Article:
One Saturday in the spring of my senior year, the softball team, which had only 7 girls this particular day due to sickness, club volleyball, and college visits, convinced me to play with them. On the way to Belville, while sitting in the back of a rundown van, Renay drew out on an envelope a diagram of the field and taught me the basics of the game.
While we were in the stone dugout, I pulled my SONY handycam out of the navy Eastsport fanny pack which I wore throughout my senior year and filmed people hitting.
“Elise, you’re on deck,” someone said. I recognized this expression from numerous speech meets. I pulled the youth sized helmet over my tightly wound braid. I stood in the practice spot, as Sasha and Renay tried to verbally teach me how to swing a bat.
I stepped up to the plate, arranging my lime green soccer cleats in the manner which Renay had shown me, and held up the bat, attempting the best batting stance I could manage, extending my elbow not nearly enough. The pitcher, in her black and blue uniform, glanced to the side before swinging her arm around and propelling the ball like a stone from a slingshot into the strike zone where I, either out of some natural instinct just now discovered or out of sheer dumb luck, anticipated the moment and swung the metal bat.
Clink! I opened my eyes, which I should never have closed, and saw that the ball had flown somewhere near first base. Dumbfounded, I realized that I was supposed to run. The first baseman tagged me out with ease afforded to her from years of practice. As I ran back into the dugout, my teammates were laughing out of surprise. Renay had my camera and the footage is super shaky because she was jumping up and down, but they made me put it in the school semester highlights video. “It’s literally the highlight of our season,” Renay said later in class, laughing at the concept of awkward actress turned accidental athlete Elise Hester getting an RBI on her initial attempt. (I didn’t know what that meant.)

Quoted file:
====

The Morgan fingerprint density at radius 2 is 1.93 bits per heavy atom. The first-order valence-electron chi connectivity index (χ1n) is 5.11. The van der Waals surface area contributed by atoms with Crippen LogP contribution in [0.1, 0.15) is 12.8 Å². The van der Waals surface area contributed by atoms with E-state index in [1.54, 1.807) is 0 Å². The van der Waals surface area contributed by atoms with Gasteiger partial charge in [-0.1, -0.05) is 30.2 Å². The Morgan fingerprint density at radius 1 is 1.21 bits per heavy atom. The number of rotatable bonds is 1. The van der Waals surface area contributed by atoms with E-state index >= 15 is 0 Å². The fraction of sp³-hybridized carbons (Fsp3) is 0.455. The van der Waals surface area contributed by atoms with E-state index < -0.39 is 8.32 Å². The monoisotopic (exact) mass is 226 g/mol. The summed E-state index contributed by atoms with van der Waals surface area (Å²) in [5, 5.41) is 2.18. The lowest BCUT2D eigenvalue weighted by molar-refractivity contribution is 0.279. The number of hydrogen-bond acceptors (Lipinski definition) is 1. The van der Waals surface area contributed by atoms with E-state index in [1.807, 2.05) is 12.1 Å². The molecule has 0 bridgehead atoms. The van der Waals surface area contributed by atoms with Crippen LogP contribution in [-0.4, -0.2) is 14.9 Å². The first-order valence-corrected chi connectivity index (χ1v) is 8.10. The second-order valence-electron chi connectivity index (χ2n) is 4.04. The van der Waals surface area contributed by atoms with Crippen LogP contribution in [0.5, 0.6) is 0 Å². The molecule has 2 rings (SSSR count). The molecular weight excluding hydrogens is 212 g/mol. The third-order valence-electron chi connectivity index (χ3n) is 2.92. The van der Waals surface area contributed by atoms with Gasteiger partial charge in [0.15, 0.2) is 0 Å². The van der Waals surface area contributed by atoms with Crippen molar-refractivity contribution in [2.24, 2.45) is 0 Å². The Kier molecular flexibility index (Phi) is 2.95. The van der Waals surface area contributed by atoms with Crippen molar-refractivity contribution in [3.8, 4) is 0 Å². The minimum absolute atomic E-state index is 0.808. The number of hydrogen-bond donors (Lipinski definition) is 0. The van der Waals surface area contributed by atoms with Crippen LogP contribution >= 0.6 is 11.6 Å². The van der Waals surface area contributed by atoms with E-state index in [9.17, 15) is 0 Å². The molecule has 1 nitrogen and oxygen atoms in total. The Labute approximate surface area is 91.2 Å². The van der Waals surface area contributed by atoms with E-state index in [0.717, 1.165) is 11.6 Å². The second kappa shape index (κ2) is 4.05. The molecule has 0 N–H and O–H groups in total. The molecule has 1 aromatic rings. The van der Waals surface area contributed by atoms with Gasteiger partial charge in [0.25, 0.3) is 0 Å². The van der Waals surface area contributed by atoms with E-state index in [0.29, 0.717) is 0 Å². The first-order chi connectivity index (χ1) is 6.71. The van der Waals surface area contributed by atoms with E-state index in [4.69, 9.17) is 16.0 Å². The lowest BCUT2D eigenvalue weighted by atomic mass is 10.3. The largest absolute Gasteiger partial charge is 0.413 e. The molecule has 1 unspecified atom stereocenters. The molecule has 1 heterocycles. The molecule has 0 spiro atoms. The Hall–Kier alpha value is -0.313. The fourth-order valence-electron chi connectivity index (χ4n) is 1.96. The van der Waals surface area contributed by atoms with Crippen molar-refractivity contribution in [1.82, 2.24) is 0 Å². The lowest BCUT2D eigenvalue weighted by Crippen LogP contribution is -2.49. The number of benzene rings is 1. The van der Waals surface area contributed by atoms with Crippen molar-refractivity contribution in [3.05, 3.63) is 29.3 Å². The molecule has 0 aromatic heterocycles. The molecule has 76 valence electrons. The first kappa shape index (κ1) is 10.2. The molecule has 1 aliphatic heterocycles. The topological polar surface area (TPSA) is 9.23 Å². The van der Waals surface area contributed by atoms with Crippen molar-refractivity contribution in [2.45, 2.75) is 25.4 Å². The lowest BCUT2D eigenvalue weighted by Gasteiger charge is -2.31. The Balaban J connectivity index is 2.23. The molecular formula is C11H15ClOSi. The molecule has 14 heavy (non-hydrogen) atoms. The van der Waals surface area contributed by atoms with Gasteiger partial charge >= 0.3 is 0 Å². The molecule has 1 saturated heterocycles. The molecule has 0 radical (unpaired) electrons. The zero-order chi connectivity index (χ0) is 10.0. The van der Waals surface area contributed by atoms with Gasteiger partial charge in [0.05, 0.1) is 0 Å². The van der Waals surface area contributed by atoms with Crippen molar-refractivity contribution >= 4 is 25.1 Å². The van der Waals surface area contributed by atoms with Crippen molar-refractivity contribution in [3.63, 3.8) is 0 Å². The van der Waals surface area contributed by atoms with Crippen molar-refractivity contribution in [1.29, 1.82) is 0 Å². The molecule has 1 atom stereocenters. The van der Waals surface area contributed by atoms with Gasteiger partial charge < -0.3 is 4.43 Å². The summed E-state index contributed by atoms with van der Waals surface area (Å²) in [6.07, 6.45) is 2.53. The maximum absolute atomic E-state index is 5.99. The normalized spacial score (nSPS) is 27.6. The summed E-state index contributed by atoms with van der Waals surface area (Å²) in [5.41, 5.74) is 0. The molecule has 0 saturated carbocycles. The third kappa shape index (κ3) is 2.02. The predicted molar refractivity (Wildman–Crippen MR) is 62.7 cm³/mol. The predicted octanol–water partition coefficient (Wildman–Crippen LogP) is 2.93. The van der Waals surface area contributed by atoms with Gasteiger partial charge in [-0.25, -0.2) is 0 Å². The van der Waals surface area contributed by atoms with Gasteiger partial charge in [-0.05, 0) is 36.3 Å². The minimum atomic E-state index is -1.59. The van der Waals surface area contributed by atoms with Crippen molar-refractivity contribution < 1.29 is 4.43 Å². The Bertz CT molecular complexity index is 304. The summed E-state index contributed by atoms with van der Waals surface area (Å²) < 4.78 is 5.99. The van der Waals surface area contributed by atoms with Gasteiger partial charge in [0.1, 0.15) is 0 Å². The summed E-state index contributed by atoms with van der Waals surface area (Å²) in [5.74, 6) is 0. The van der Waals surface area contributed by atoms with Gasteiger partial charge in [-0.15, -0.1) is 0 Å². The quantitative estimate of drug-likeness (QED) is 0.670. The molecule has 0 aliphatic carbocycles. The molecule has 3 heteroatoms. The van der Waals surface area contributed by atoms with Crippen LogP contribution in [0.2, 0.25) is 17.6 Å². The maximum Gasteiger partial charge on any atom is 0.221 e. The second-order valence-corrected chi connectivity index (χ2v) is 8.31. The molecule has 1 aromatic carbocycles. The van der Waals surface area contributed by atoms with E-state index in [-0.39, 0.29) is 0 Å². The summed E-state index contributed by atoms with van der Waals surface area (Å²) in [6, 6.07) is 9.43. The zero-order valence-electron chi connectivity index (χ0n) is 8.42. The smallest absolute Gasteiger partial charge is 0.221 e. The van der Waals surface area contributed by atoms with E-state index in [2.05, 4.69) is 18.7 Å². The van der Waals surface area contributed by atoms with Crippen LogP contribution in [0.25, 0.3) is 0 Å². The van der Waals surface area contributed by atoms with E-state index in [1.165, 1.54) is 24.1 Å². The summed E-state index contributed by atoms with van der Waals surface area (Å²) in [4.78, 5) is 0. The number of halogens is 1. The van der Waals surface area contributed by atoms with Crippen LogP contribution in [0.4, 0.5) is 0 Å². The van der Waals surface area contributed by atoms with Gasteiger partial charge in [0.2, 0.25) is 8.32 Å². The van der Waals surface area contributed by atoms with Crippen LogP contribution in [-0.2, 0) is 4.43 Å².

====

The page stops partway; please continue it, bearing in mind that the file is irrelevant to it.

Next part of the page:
I joined the team and had a lot of fun that season, but there is no story here about me becoming an amazing athlete. No, I never even learned how to throw properly. I did learn the answer to a question I had always wondered “” how people could love sports. That feeling came in my last game, when I got my only hit of the season.
Our last game of the season was against Orange Community Christian school. “Elise, you don’t skip up to the plate!” Rick Smith, a kindergarten teacher’s husband and the father of a softball alumna, yelled from the stands with a cackle.
Without looking behind me, I yelled, “it don’t matter long as I hit it,” despite the fact that I wasn’t a good enough hitter to talk back.
Orange’s pitcher swung her arm around and released the ball. As I swung I heard the clink of the metal bat against the ball, and a surprised cheer from the crowd.
“There you go!” said Coach David DeShaw when I reached first base, “that’s a base hit! Good job Elise”
“Ok,” I thought to myself, as I laughed aloud, “this is why people like this.”
I gave David a high five and prepared for my teammate to hit the ball. That was the last time I ever played softball, but in my mind, it’s best to go out with a bang, a skip, and a hit.